through modern techniques and materials. The surface of the columns is
inspired by the rich tradition of Islamic geometrical patterns. A bespoke
computer script was used to design the pattern of perforations on the
columns so as to vary and control the amount of light entering through
the roof structure, and thus an aspect of Islamic tradition will be revealed
through 21st-century technology.
A manual daylighting analysis could have been undertaken, but the
ability to ensure that each piece responds in the most effective way
would have been severely limited. It would also have been much more
difficult to ensure that the elements were fully integrated with structural
and manufacturing efficiency.
Light is an integral part of the design of any mosque. As prayer is dictated
by the time of day, so the path of the sun is arguably more important than
the location of the worshipper and the building itself. In another part of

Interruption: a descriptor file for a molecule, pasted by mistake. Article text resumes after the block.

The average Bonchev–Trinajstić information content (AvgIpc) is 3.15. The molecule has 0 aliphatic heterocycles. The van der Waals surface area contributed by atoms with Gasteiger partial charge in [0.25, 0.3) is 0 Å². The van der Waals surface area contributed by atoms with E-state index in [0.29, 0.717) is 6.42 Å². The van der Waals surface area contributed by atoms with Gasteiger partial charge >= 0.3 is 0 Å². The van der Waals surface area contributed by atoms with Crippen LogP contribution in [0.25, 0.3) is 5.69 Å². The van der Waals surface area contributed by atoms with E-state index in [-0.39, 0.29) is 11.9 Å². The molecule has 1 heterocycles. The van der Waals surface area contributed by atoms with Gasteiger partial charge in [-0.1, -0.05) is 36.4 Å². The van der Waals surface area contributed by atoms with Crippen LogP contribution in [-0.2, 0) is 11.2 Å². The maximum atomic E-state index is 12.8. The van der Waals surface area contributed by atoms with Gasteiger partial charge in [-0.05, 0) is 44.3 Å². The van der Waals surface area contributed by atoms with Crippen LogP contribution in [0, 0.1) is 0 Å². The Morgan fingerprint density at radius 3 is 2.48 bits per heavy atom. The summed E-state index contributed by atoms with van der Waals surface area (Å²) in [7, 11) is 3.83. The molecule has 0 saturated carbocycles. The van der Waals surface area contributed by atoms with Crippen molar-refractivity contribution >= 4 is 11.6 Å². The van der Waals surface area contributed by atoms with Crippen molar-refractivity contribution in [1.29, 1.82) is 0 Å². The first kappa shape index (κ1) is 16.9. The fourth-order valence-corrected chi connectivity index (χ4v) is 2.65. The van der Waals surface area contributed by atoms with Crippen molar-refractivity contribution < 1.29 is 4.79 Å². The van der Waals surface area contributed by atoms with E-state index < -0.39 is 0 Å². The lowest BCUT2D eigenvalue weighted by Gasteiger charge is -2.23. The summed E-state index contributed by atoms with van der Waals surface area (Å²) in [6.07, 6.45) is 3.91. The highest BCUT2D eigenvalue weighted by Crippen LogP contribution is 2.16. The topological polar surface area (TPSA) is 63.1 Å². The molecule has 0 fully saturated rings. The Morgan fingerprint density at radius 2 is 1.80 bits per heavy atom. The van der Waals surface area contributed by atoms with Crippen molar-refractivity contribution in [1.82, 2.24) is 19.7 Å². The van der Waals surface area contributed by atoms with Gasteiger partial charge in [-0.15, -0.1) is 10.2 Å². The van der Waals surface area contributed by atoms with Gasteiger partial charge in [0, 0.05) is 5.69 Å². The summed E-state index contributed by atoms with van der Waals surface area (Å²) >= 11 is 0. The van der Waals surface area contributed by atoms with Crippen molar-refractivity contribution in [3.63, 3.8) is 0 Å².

the world we would use a similar digital analysis for the trajectories and
quality of light for that context, but the resulting design would no doubt
be rather different.
At night, the building will be lit internally within the roof and column
structure, casting shadows and accentuating the patterns while
minimising external light pollution.
The roof is designed as a landscape to be viewed from the surrounding
high-rise buildings with a minaret that will be illuminated at night
marking the mosque’s location in the cityscape. Ethereal, delicately
perforated and self-supporting, the minaret is dislocated from the roof
yet formed of the same proportions as the columns that constitute the
rest of the building.
We learn from every project we undertake and each design informs our
development, so our experience with using light in the mosque will
certainly be brought to bear in the future.
Right: the pattern of
perforations on the columns
shapes and filters light entering
through the roof
Below: a section view shows
how daylight is controlled both
inside and outside the building